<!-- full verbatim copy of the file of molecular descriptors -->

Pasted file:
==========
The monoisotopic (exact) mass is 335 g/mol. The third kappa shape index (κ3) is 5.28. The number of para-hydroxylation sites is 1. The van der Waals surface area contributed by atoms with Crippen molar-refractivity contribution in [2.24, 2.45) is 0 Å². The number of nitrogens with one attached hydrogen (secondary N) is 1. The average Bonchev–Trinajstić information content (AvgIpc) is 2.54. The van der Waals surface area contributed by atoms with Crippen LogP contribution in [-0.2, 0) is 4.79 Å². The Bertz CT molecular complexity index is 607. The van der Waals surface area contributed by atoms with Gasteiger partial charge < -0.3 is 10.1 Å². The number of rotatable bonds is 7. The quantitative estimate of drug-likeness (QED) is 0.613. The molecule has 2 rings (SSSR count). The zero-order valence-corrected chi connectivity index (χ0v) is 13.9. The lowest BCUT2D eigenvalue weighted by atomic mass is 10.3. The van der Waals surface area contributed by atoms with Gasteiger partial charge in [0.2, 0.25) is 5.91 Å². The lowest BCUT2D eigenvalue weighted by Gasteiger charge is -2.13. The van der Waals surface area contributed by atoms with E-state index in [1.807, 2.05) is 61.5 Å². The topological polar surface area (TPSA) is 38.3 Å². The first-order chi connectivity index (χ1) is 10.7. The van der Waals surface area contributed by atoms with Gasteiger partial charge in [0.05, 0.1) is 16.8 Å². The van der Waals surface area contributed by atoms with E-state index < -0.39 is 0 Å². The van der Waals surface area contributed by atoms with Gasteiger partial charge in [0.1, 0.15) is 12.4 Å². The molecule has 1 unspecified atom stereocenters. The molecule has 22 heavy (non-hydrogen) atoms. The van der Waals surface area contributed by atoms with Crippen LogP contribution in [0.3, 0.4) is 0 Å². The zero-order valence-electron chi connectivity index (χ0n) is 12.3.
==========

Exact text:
The monoisotopic (exact) mass is 335 g/mol. The third kappa shape index (κ3) is 5.28. The number of para-hydroxylation sites is 1. The van der Waals surface area contributed by atoms with Crippen molar-refractivity contribution in [2.24, 2.45) is 0 Å². The number of nitrogens with one attached hydrogen (secondary N) is 1. The average Bonchev–Trinajstić information content (AvgIpc) is 2.54. The van der Waals surface area contributed by atoms with Crippen LogP contribution in [-0.2, 0) is 4.79 Å². The Bertz CT molecular complexity index is 607. The van der Waals surface area contributed by atoms with Gasteiger partial charge < -0.3 is 10.1 Å². The number of rotatable bonds is 7. The quantitative estimate of drug-likeness (QED) is 0.613. The molecule has 2 rings (SSSR count). The zero-order valence-corrected chi connectivity index (χ0v) is 13.9. The lowest BCUT2D eigenvalue weighted by atomic mass is 10.3. The van der Waals surface area contributed by atoms with Gasteiger partial charge in [0.2, 0.25) is 5.91 Å². The lowest BCUT2D eigenvalue weighted by Gasteiger charge is -2.13. The van der Waals surface area contributed by atoms with E-state index in [1.807, 2.05) is 61.5 Å². The topological polar surface area (TPSA) is 38.3 Å². The first-order chi connectivity index (χ1) is 10.7. The van der Waals surface area contributed by atoms with Gasteiger partial charge in [0.05, 0.1) is 16.8 Å². The van der Waals surface area contributed by atoms with E-state index < -0.39 is 0 Å². The van der Waals surface area contributed by atoms with Gasteiger partial charge in [0.1, 0.15) is 12.4 Å². The molecule has 1 unspecified atom stereocenters. The molecule has 22 heavy (non-hydrogen) atoms. The van der Waals surface area contributed by atoms with Crippen LogP contribution in [0.3, 0.4) is 0 Å². The zero-order valence-electron chi connectivity index (χ0n) is 12.3.